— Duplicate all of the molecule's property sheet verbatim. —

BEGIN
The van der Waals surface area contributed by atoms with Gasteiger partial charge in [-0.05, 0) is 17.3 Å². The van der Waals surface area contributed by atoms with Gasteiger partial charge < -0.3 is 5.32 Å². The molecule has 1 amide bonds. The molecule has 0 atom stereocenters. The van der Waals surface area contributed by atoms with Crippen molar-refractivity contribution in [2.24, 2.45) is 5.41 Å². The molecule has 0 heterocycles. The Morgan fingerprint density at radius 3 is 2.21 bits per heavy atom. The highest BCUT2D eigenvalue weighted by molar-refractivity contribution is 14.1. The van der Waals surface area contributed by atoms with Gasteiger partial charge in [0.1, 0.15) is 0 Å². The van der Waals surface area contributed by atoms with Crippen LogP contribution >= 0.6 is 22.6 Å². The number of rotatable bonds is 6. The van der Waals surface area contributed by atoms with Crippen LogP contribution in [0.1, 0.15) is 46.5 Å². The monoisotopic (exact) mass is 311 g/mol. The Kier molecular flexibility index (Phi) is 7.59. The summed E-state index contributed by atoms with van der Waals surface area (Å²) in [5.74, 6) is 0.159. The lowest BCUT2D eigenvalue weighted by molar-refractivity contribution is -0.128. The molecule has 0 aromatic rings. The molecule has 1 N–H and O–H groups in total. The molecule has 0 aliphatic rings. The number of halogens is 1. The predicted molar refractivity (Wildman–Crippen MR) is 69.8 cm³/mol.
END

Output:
The van der Waals surface area contributed by atoms with Gasteiger partial charge in [-0.05, 0) is 17.3 Å². The van der Waals surface area contributed by atoms with Gasteiger partial charge < -0.3 is 5.32 Å². The molecule has 1 amide bonds. The molecule has 0 atom stereocenters. The van der Waals surface area contributed by atoms with Crippen molar-refractivity contribution in [2.24, 2.45) is 5.41 Å². The molecule has 0 heterocycles. The Morgan fingerprint density at radius 3 is 2.21 bits per heavy atom. The highest BCUT2D eigenvalue weighted by molar-refractivity contribution is 14.1. The van der Waals surface area contributed by atoms with Gasteiger partial charge in [0.1, 0.15) is 0 Å². The van der Waals surface area contributed by atoms with Crippen LogP contribution >= 0.6 is 22.6 Å². The number of rotatable bonds is 6. The van der Waals surface area contributed by atoms with Crippen LogP contribution in [0.1, 0.15) is 46.5 Å². The monoisotopic (exact) mass is 311 g/mol. The Kier molecular flexibility index (Phi) is 7.59. The summed E-state index contributed by atoms with van der Waals surface area (Å²) in [5.74, 6) is 0.159. The lowest BCUT2D eigenvalue weighted by molar-refractivity contribution is -0.128. The molecule has 0 aromatic rings. The molecule has 1 N–H and O–H groups in total. The molecule has 0 aliphatic rings. The number of halogens is 1. The predicted molar refractivity (Wildman–Crippen MR) is 69.8 cm³/mol.